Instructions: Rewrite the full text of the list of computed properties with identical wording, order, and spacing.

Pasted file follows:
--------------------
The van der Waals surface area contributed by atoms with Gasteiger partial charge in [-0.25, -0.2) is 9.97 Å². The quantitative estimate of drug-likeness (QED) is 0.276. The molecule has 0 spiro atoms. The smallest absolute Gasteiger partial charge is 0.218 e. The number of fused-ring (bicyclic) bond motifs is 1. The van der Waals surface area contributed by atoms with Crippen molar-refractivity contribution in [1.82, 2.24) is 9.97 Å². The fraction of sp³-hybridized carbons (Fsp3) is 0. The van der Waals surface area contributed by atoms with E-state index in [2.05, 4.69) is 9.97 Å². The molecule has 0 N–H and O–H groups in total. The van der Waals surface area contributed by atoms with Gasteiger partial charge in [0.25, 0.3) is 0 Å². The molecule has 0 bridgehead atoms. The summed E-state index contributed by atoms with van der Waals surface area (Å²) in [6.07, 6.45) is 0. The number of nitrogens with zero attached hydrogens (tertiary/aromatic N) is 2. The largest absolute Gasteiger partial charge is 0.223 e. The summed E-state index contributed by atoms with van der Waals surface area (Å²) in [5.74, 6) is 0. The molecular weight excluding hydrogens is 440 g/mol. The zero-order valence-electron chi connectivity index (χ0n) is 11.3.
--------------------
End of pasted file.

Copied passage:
The van der Waals surface area contributed by atoms with Gasteiger partial charge in [-0.25, -0.2) is 9.97 Å². The quantitative estimate of drug-likeness (QED) is 0.276. The molecule has 0 spiro atoms. The smallest absolute Gasteiger partial charge is 0.218 e. The number of fused-ring (bicyclic) bond motifs is 1. The van der Waals surface area contributed by atoms with Crippen molar-refractivity contribution in [1.82, 2.24) is 9.97 Å². The fraction of sp³-hybridized carbons (Fsp3) is 0. The van der Waals surface area contributed by atoms with E-state index in [2.05, 4.69) is 9.97 Å². The molecule has 0 N–H and O–H groups in total. The van der Waals surface area contributed by atoms with Gasteiger partial charge in [0.25, 0.3) is 0 Å². The molecule has 0 bridgehead atoms. The summed E-state index contributed by atoms with van der Waals surface area (Å²) in [6.07, 6.45) is 0. The number of nitrogens with zero attached hydrogens (tertiary/aromatic N) is 2. The largest absolute Gasteiger partial charge is 0.223 e. The summed E-state index contributed by atoms with van der Waals surface area (Å²) in [5.74, 6) is 0. The molecular weight excluding hydrogens is 440 g/mol. The zero-order valence-electron chi connectivity index (χ0n) is 11.3.